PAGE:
WH official who twice raised concerns about Ukraine calls set to testify in impeachment inquiry

The first current White House official to meet with House investigators is prepared to say Tuesday that he listened to President Donald Trump's call with Ukraine President Volodymr Zelenskiy and twice reported his concerns to the National Security Council’s lead counsel.

Alexander Vindman, an Army lieutenant colonel who served 20 years in the military and later as a diplomat, was concerned about the Trump administration’s push for Ukraine to investigate Joe Biden because he felt the actions could undermine national security.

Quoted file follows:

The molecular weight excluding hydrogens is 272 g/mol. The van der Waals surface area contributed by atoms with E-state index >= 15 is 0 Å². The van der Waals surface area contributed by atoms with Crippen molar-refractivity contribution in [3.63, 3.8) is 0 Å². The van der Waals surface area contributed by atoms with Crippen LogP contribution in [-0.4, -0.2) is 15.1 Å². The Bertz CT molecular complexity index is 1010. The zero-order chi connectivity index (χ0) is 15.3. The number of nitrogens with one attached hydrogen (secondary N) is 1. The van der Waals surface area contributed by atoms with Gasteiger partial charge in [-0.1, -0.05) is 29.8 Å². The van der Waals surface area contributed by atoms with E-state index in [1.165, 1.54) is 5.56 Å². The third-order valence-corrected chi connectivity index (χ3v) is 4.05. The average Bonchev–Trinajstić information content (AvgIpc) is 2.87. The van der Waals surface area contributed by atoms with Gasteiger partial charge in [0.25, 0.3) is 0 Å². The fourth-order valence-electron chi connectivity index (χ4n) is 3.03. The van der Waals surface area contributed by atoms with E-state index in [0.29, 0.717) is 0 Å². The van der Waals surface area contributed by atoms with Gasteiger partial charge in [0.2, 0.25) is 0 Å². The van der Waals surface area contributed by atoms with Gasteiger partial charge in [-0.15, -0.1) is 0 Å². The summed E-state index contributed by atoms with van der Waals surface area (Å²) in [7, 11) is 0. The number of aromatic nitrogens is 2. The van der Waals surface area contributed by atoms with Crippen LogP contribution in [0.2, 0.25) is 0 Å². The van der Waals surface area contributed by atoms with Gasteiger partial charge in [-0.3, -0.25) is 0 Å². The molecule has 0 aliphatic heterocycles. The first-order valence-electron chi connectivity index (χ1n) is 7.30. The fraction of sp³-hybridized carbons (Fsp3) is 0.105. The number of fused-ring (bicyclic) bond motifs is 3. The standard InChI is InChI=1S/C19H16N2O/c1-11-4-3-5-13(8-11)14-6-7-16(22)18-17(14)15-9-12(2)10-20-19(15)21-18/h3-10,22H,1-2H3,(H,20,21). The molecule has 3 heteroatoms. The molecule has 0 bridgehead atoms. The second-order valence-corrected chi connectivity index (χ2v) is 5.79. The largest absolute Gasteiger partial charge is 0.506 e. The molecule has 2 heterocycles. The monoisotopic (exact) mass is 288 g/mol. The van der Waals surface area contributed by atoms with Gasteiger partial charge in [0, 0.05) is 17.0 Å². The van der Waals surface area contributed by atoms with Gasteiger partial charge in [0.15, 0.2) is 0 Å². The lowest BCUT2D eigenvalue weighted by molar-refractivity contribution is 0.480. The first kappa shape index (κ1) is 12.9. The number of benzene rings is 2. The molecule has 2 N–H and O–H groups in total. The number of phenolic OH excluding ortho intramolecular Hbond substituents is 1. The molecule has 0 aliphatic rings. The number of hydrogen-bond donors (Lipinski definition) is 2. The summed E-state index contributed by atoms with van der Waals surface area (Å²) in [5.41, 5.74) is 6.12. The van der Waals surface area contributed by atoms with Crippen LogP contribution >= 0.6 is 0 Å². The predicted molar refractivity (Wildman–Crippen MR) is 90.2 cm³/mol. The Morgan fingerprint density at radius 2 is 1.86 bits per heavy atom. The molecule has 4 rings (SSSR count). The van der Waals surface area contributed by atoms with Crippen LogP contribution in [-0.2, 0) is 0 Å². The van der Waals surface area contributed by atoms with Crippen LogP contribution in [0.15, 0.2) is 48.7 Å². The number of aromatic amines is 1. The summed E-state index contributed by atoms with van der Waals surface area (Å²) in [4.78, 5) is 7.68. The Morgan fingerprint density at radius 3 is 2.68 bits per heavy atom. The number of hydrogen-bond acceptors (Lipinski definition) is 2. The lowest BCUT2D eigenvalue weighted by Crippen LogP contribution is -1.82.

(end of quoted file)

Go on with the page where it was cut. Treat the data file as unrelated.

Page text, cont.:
"I did not think it was proper to demand that a foreign government investigate a U.S. citizen, and I was worried about the implications for the U.S. government's support of Ukraine," Vindman will say in prepared testimony. "I realized that if Ukraine pursued an investigation into the Bidens and Burisma, it would likely be interpreted as a partisan play, which would undoubtedly result in Ukraine losing the bipartisan support it has thus far maintained. This would all undermine U.S. national security."

Vindman attended Zelenskiy's inauguration with a delegation led by Energy Secretary Rick Perry, and he was part of Ukraine briefings that irritated John Bolton, then the national security adviser.

The Associated Press contributed to this report.

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